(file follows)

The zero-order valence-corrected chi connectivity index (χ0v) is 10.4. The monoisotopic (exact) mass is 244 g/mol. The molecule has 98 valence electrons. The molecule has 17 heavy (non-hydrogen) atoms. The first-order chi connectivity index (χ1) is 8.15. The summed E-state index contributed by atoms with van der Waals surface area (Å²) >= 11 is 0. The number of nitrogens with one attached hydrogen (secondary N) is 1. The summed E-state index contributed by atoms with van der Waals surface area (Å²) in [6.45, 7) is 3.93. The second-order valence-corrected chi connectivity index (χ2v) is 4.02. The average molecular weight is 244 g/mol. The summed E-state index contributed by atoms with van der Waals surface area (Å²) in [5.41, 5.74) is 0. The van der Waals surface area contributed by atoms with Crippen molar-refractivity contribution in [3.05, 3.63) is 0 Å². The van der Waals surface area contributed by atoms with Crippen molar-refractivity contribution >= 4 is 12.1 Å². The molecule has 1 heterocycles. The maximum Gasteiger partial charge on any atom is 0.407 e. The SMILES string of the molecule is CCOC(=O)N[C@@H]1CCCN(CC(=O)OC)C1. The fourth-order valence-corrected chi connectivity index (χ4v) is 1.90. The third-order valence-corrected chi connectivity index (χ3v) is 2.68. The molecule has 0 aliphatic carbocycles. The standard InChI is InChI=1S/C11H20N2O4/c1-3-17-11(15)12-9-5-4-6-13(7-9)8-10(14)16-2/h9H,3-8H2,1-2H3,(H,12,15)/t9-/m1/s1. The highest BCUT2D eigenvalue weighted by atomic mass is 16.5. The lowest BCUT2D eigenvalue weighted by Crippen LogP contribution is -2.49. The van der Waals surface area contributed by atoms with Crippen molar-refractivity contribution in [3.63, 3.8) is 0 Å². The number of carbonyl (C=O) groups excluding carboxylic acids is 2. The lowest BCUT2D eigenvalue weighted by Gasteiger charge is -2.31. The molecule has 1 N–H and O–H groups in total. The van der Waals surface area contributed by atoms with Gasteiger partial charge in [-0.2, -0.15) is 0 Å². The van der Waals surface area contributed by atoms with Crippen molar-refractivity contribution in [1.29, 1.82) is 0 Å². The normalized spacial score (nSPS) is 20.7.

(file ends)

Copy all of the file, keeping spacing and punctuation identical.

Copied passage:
The zero-order valence-corrected chi connectivity index (χ0v) is 10.4. The monoisotopic (exact) mass is 244 g/mol. The molecule has 98 valence electrons. The molecule has 17 heavy (non-hydrogen) atoms. The first-order chi connectivity index (χ1) is 8.15. The summed E-state index contributed by atoms with van der Waals surface area (Å²) >= 11 is 0. The number of nitrogens with one attached hydrogen (secondary N) is 1. The summed E-state index contributed by atoms with van der Waals surface area (Å²) in [6.45, 7) is 3.93. The second-order valence-corrected chi connectivity index (χ2v) is 4.02. The average molecular weight is 244 g/mol. The summed E-state index contributed by atoms with van der Waals surface area (Å²) in [5.41, 5.74) is 0. The van der Waals surface area contributed by atoms with Crippen molar-refractivity contribution in [3.05, 3.63) is 0 Å². The van der Waals surface area contributed by atoms with Crippen molar-refractivity contribution >= 4 is 12.1 Å². The molecule has 1 heterocycles. The maximum Gasteiger partial charge on any atom is 0.407 e. The SMILES string of the molecule is CCOC(=O)N[C@@H]1CCCN(CC(=O)OC)C1. The fourth-order valence-corrected chi connectivity index (χ4v) is 1.90. The third-order valence-corrected chi connectivity index (χ3v) is 2.68. The molecule has 0 aliphatic carbocycles. The standard InChI is InChI=1S/C11H20N2O4/c1-3-17-11(15)12-9-5-4-6-13(7-9)8-10(14)16-2/h9H,3-8H2,1-2H3,(H,12,15)/t9-/m1/s1. The highest BCUT2D eigenvalue weighted by atomic mass is 16.5. The lowest BCUT2D eigenvalue weighted by Crippen LogP contribution is -2.49. The van der Waals surface area contributed by atoms with Crippen molar-refractivity contribution in [3.63, 3.8) is 0 Å². The number of carbonyl (C=O) groups excluding carboxylic acids is 2. The lowest BCUT2D eigenvalue weighted by Gasteiger charge is -2.31. The molecule has 1 N–H and O–H groups in total. The van der Waals surface area contributed by atoms with Gasteiger partial charge in [-0.2, -0.15) is 0 Å². The van der Waals surface area contributed by atoms with Crippen molar-refractivity contribution in [1.29, 1.82) is 0 Å². The normalized spacial score (nSPS) is 20.7.